June 2017
Volume 58, Issue 8
Open Access
ARVO Annual Meeting Abstract  |   June 2017
Loss of Macf1 abolishes ciliogenesis and disrupts apicobasal polarity establishment in the retina
Author Affiliations & Notes
  • Helen May-Simera
    Johannes Gutenberg University, Mainz, Germany
  • Jessica Gumerson
    National Eye Institute, Bethesda, Maryland, United States
  • Chun Gao
    National Eye Institute, Bethesda, Maryland, United States
  • Maria M Campos
    National Eye Institute, Bethesda, Maryland, United States
  • Tiansen Li
    National Eye Institute, Bethesda, Maryland, United States
  • Footnotes
    Commercial Relationships   Helen May-Simera, None; Jessica Gumerson, None; Chun Gao, None; Maria Campos, None; Tiansen Li, None
  • Footnotes
    Support  NEI Intramural
Investigative Ophthalmology & Visual Science June 2017, Vol.58, 116. doi:
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      Helen May-Simera, Jessica Gumerson, Chun Gao, Maria M Campos, Tiansen Li; Loss of Macf1 abolishes ciliogenesis and disrupts apicobasal polarity establishment in the retina. Invest. Ophthalmol. Vis. Sci. 2017;58(8):116.

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      © ARVO (1962-2015); The Authors (2016-present)

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Purpose : Microtubule actin crosslinking factor 1 (Macf1) plays a role in coordinated actions of actin and microtubules in multiple cellular processes. It is widely known for its coordination of microtubules and actin at focal adhesions. A previous study identified Macf1 as an interacting partner with ciliary protein Mkks (Bbs6). We therefore sought to examine whether Macf1 is required for cilia function, particularly in the ciliated photoreceptor cells of the retina.

Methods : We ablated Macf1 in select tissues and show that Macf1 is essential for cilia biogenesis and maintenance. We used multiple conditional knockout strains to examine functional and developmental defects in brain, cochlear, and retinal tissues upon loss of Macf1. A Macf1 null cell line was also generated to study Macf1 involvement in ciliogenesis and potential interactions with other ciliary proteins.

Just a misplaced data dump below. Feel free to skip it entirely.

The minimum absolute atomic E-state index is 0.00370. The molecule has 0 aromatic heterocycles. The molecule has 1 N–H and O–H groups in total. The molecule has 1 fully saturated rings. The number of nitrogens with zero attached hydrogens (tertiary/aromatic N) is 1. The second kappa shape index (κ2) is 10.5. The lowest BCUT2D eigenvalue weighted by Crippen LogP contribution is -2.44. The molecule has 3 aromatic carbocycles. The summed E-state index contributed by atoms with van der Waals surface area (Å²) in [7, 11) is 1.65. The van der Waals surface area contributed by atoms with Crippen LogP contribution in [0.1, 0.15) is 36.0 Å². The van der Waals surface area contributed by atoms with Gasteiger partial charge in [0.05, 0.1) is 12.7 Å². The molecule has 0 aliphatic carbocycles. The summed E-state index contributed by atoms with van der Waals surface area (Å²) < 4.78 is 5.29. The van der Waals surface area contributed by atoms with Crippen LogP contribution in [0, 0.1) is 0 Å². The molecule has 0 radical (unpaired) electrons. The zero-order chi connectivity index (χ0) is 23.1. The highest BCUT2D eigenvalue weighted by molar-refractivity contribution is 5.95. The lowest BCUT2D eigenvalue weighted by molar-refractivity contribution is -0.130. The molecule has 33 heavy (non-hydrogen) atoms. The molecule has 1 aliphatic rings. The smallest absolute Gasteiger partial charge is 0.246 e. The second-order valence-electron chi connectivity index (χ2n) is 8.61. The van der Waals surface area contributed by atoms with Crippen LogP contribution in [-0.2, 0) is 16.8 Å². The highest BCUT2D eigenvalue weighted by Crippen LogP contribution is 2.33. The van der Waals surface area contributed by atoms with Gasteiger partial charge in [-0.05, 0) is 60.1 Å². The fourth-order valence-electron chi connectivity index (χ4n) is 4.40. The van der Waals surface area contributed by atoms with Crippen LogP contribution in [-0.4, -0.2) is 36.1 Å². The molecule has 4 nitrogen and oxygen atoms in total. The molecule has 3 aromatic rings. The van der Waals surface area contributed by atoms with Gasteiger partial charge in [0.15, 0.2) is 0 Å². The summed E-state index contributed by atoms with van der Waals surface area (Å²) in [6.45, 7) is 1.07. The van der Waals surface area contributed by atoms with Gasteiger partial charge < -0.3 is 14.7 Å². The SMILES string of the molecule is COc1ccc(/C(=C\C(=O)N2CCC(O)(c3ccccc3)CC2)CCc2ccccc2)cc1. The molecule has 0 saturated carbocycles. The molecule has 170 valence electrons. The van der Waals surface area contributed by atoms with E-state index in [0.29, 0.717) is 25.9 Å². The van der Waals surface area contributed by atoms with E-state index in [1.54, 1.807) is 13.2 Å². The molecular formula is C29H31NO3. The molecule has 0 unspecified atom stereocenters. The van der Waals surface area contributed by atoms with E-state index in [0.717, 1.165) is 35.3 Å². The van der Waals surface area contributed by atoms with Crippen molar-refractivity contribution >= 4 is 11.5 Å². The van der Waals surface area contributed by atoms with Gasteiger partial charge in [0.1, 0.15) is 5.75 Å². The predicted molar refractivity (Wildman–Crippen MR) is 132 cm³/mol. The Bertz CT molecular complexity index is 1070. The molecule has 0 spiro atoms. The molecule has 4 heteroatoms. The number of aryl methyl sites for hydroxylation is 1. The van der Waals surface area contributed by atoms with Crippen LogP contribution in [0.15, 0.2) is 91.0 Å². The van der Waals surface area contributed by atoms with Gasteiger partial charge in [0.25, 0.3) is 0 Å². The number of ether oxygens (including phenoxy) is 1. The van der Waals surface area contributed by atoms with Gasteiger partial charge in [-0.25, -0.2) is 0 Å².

Results : We show that Macf1 is critical for ciliogenesis in multiple cell types. Ablation of Macf1 in the developing retina abolishes ciliogenesis, and basal bodies fail to dock to ciliary vesicles or migrate apically. Photoreceptor polarity is randomized while inner retinal cells laminate correctly, suggesting that photoreceptor maturation is guided by polarity cues provided by cilia. Deletion of Macf1 in adult photoreceptors causes reversal of basal body docking and loss of outer segments, reflecting a continuous requirement for Macf1 function. Macf1 also interacts with the ciliary proteins Mkks and Talpid3.

Conclusions : We found that MACF1 is required for apical basal body docking and ciliogenesis, and is thereby critical for maintenance of the photoreceptor sensory cilium. Thus primary cilia may provide positional cues for apicobasal polarization of photoreceptors. We also propose that a disruption of trafficking across microtubles to actin filaments underlies the ciliogenesis defect in cells lacking Macf1, and that Mkks and Talpid3 are involved in the coordination of microtubule and actin interactions.

This is an abstract that was submitted for the 2017 ARVO Annual Meeting, held in Baltimore, MD, May 7-11, 2017.


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